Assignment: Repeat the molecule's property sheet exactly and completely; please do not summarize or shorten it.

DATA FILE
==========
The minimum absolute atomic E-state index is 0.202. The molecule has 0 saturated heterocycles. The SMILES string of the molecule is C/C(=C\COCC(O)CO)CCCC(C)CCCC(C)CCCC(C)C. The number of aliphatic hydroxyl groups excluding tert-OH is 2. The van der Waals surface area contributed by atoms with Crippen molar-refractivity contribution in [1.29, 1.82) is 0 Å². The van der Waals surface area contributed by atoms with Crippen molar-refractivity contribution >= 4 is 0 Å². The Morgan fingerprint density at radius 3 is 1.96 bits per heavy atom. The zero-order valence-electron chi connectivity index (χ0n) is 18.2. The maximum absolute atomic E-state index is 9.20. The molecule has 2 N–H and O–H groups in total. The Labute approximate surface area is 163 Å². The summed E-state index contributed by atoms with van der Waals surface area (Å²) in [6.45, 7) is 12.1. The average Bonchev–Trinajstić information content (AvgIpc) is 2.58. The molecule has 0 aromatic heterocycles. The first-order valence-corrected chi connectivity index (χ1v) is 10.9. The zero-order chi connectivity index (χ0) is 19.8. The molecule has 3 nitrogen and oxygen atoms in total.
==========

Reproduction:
The minimum absolute atomic E-state index is 0.202. The molecule has 0 saturated heterocycles. The SMILES string of the molecule is C/C(=C\COCC(O)CO)CCCC(C)CCCC(C)CCCC(C)C. The number of aliphatic hydroxyl groups excluding tert-OH is 2. The van der Waals surface area contributed by atoms with Crippen molar-refractivity contribution in [1.29, 1.82) is 0 Å². The van der Waals surface area contributed by atoms with Crippen molar-refractivity contribution >= 4 is 0 Å². The Morgan fingerprint density at radius 3 is 1.96 bits per heavy atom. The zero-order valence-electron chi connectivity index (χ0n) is 18.2. The maximum absolute atomic E-state index is 9.20. The molecule has 2 N–H and O–H groups in total. The Labute approximate surface area is 163 Å². The summed E-state index contributed by atoms with van der Waals surface area (Å²) in [6.45, 7) is 12.1. The average Bonchev–Trinajstić information content (AvgIpc) is 2.58. The molecule has 0 aromatic heterocycles. The first-order valence-corrected chi connectivity index (χ1v) is 10.9. The zero-order chi connectivity index (χ0) is 19.8. The molecule has 3 nitrogen and oxygen atoms in total.